You also have a lot of choices about what kind of grass to put in.  The choices will impact the look and the health of your yard.  This is a good time to make it your passion to learn all you can about how different varieties of grass do in your part of the country and how they would fit on your plot of land.  Some grasses such as Bermuda grass are tough and spread well but it loves the open sun and lots of heat.  If you have a shady lot or you don’t get that much heat where you live, look at other grasses more adaptable to where you are.
All of this preparation will serve you well.  Also, consider whether to go with a seed based installation or sod.  There are advantages and disadvantages to both.  Seed will probably give you a more assured installation and sometimes sod comes with weeds already started along with the grass.  But seed takes a lot of watering and care in the first months of yard life so be sure you are prepared to make that kind of commitment.  If you do and you have done your preparations well, you are assured of a beautiful lawn that will take root and continue to be healthy and make your home look beautiful for many years to come.

Lawn Care Product – Smart Usage

Being Smart in the Use of Any Lawn Care Product
If you walk out in your garage, you probably have dozens of bottles of different products you may have bought over the years for your yard.  The lawn products industry does a good job of convincing us that we need to spray something on our yard for just about any yard related correction we need to make.  And the outcome is you often find yourself overrun with half used bottles of everything from broadleaf weed killer to sprays to kill grubs that might (or might not) be eating the roots of your grass and attracting moles.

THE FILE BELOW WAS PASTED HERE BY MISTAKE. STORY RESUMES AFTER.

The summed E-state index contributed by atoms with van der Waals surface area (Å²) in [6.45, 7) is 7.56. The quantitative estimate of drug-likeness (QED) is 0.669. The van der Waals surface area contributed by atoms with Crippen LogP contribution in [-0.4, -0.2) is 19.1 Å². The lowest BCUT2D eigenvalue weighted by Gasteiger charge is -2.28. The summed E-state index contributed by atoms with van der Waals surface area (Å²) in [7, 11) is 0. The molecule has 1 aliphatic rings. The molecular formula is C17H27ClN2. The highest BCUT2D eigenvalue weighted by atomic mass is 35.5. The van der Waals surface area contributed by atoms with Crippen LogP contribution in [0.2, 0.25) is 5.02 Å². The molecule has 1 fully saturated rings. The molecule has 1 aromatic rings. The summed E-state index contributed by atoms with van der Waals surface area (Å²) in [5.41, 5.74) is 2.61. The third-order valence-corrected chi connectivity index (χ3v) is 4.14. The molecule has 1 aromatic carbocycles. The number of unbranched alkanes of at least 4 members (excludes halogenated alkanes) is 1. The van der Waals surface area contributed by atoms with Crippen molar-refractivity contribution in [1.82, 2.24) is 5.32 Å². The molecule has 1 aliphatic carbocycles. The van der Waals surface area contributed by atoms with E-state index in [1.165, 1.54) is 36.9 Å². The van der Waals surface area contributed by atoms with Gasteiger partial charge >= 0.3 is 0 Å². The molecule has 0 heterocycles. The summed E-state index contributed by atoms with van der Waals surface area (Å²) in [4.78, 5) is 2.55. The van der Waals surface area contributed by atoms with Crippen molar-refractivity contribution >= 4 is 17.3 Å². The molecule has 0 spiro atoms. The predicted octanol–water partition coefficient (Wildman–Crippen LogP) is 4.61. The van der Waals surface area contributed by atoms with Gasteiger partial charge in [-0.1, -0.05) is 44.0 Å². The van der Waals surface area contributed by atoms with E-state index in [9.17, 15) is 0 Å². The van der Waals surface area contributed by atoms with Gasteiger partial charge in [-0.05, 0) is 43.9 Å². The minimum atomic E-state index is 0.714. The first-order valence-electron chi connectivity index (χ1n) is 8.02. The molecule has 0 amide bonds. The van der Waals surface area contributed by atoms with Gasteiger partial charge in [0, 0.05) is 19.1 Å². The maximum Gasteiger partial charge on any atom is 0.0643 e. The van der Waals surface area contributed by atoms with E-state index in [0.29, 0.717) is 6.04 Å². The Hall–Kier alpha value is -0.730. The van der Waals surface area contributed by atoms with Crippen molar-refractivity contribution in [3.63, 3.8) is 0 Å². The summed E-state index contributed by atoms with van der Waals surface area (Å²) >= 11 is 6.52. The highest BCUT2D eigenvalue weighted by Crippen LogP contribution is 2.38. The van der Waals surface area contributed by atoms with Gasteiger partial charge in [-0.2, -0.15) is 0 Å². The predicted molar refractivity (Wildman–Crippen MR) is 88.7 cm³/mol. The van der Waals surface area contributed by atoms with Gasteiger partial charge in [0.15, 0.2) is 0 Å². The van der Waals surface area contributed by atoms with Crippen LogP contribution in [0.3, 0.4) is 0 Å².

This is not to say that these various products are not effective because they may very well do exactly what their labels say they will do.  But no product can replace your judgment and wise decision making about how to use different products so you not only do what is best for your lawn but do so in an environmentally responsible way.  Being smart in what products to use on your lawn and how to use them just makes sense and if you have a plan for each potential problem, you may not have to buy so many lawn chemicals which will make your garage easier to manage as well.
A good example is weed control.  The purpose of weed control is twofold.  First, you want to get rid of weeds because they look terrible in your lawn and you don’t want your yard to degenerate into a wild field.  Secondly, you want to discourage weeds so they don’t crowd out your grass and take away valuable water, nutrients and sunlight from the vegetable life you want to see thrive on your property.
The chemical approach to handling weeds then is to kill them.  Broadleaf weed killers are good for some of the problem weeds because they cause the weeds to wither and die which leaves room for healthy grass to spread and grow into the available space.  However, whenever you spray a liquid weed killer on your lawn, the potential for damage to the root systems of trees or that the toxins will kill desirable non-grass plants like flowers or bushes is a real concern.